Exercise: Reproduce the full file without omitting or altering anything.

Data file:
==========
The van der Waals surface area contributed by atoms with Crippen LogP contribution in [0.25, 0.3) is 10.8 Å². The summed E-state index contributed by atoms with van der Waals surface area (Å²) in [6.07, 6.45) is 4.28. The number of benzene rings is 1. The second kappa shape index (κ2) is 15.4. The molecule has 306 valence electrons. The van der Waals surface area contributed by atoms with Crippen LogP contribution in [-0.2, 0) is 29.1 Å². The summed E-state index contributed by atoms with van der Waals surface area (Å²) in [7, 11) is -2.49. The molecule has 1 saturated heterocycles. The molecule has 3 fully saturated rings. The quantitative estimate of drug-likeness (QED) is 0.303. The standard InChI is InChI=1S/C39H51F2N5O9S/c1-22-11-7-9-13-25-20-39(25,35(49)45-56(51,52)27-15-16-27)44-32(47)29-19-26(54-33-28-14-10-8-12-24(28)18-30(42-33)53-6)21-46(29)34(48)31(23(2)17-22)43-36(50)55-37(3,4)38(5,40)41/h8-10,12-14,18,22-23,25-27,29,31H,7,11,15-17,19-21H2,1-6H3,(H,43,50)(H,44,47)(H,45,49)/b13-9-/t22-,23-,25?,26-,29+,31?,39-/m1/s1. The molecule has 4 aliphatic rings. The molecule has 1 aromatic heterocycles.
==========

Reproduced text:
The van der Waals surface area contributed by atoms with Crippen LogP contribution in [0.25, 0.3) is 10.8 Å². The summed E-state index contributed by atoms with van der Waals surface area (Å²) in [6.07, 6.45) is 4.28. The number of benzene rings is 1. The second kappa shape index (κ2) is 15.4. The molecule has 306 valence electrons. The van der Waals surface area contributed by atoms with Crippen LogP contribution in [-0.2, 0) is 29.1 Å². The summed E-state index contributed by atoms with van der Waals surface area (Å²) in [7, 11) is -2.49. The molecule has 1 saturated heterocycles. The molecule has 3 fully saturated rings. The quantitative estimate of drug-likeness (QED) is 0.303. The standard InChI is InChI=1S/C39H51F2N5O9S/c1-22-11-7-9-13-25-20-39(25,35(49)45-56(51,52)27-15-16-27)44-32(47)29-19-26(54-33-28-14-10-8-12-24(28)18-30(42-33)53-6)21-46(29)34(48)31(23(2)17-22)43-36(50)55-37(3,4)38(5,40)41/h8-10,12-14,18,22-23,25-27,29,31H,7,11,15-17,19-21H2,1-6H3,(H,43,50)(H,44,47)(H,45,49)/b13-9-/t22-,23-,25?,26-,29+,31?,39-/m1/s1. The molecule has 4 aliphatic rings. The molecule has 1 aromatic heterocycles.